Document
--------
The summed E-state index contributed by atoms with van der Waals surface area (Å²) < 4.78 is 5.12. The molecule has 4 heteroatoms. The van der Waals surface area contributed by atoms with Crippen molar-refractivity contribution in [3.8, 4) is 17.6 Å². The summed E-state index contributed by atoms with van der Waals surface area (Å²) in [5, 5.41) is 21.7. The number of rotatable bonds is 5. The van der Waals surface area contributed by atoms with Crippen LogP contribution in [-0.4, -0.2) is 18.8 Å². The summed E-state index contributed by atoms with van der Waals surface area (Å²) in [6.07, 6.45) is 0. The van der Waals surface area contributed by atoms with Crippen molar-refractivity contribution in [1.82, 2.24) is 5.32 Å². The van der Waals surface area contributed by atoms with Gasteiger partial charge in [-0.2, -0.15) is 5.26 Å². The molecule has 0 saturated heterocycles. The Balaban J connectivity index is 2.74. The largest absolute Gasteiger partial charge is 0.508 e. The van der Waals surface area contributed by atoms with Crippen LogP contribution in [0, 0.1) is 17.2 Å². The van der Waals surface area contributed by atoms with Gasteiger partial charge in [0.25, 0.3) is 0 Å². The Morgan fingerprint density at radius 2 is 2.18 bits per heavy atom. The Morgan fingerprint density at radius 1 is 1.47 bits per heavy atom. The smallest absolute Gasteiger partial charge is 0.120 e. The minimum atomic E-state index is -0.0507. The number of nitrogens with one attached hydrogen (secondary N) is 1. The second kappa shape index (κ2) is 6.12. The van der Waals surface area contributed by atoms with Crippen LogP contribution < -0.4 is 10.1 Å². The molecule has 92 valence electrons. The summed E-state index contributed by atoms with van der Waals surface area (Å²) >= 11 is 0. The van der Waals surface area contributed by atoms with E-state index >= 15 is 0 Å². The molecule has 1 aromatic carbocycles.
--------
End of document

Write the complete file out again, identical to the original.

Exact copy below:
The summed E-state index contributed by atoms with van der Waals surface area (Å²) < 4.78 is 5.12. The molecule has 4 heteroatoms. The van der Waals surface area contributed by atoms with Crippen molar-refractivity contribution in [3.8, 4) is 17.6 Å². The summed E-state index contributed by atoms with van der Waals surface area (Å²) in [5, 5.41) is 21.7. The number of rotatable bonds is 5. The van der Waals surface area contributed by atoms with Crippen LogP contribution in [-0.4, -0.2) is 18.8 Å². The summed E-state index contributed by atoms with van der Waals surface area (Å²) in [6.07, 6.45) is 0. The van der Waals surface area contributed by atoms with Crippen molar-refractivity contribution in [1.82, 2.24) is 5.32 Å². The van der Waals surface area contributed by atoms with Gasteiger partial charge in [-0.2, -0.15) is 5.26 Å². The molecule has 0 saturated heterocycles. The Balaban J connectivity index is 2.74. The largest absolute Gasteiger partial charge is 0.508 e. The van der Waals surface area contributed by atoms with Crippen LogP contribution in [0, 0.1) is 17.2 Å². The van der Waals surface area contributed by atoms with Gasteiger partial charge in [0.25, 0.3) is 0 Å². The Morgan fingerprint density at radius 2 is 2.18 bits per heavy atom. The Morgan fingerprint density at radius 1 is 1.47 bits per heavy atom. The smallest absolute Gasteiger partial charge is 0.120 e. The minimum atomic E-state index is -0.0507. The number of nitrogens with one attached hydrogen (secondary N) is 1. The second kappa shape index (κ2) is 6.12. The van der Waals surface area contributed by atoms with Crippen LogP contribution < -0.4 is 10.1 Å². The molecule has 92 valence electrons. The summed E-state index contributed by atoms with van der Waals surface area (Å²) >= 11 is 0. The van der Waals surface area contributed by atoms with E-state index >= 15 is 0 Å². The molecule has 1 aromatic carbocycles.